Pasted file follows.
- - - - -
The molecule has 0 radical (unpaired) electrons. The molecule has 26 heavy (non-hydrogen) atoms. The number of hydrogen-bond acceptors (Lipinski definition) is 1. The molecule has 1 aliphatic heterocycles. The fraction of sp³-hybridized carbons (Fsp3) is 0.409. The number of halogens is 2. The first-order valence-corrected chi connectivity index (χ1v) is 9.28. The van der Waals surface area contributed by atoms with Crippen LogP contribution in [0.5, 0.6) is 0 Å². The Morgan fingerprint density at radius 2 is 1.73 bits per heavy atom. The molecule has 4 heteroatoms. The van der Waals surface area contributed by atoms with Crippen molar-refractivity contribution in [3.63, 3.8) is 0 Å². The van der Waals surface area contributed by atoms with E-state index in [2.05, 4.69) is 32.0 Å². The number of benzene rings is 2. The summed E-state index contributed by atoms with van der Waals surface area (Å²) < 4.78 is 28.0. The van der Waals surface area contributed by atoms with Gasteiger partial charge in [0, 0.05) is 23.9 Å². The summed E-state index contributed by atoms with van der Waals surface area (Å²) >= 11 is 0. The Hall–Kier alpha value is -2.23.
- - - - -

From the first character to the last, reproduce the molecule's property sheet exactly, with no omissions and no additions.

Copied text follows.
The molecule has 0 radical (unpaired) electrons. The molecule has 26 heavy (non-hydrogen) atoms. The number of hydrogen-bond acceptors (Lipinski definition) is 1. The molecule has 1 aliphatic heterocycles. The fraction of sp³-hybridized carbons (Fsp3) is 0.409. The number of halogens is 2. The first-order valence-corrected chi connectivity index (χ1v) is 9.28. The van der Waals surface area contributed by atoms with Crippen LogP contribution in [0.5, 0.6) is 0 Å². The Morgan fingerprint density at radius 2 is 1.73 bits per heavy atom. The molecule has 4 heteroatoms. The van der Waals surface area contributed by atoms with Crippen molar-refractivity contribution in [3.63, 3.8) is 0 Å². The van der Waals surface area contributed by atoms with E-state index in [2.05, 4.69) is 32.0 Å². The number of benzene rings is 2. The summed E-state index contributed by atoms with van der Waals surface area (Å²) < 4.78 is 28.0. The van der Waals surface area contributed by atoms with Gasteiger partial charge in [0, 0.05) is 23.9 Å². The summed E-state index contributed by atoms with van der Waals surface area (Å²) >= 11 is 0. The Hall–Kier alpha value is -2.23.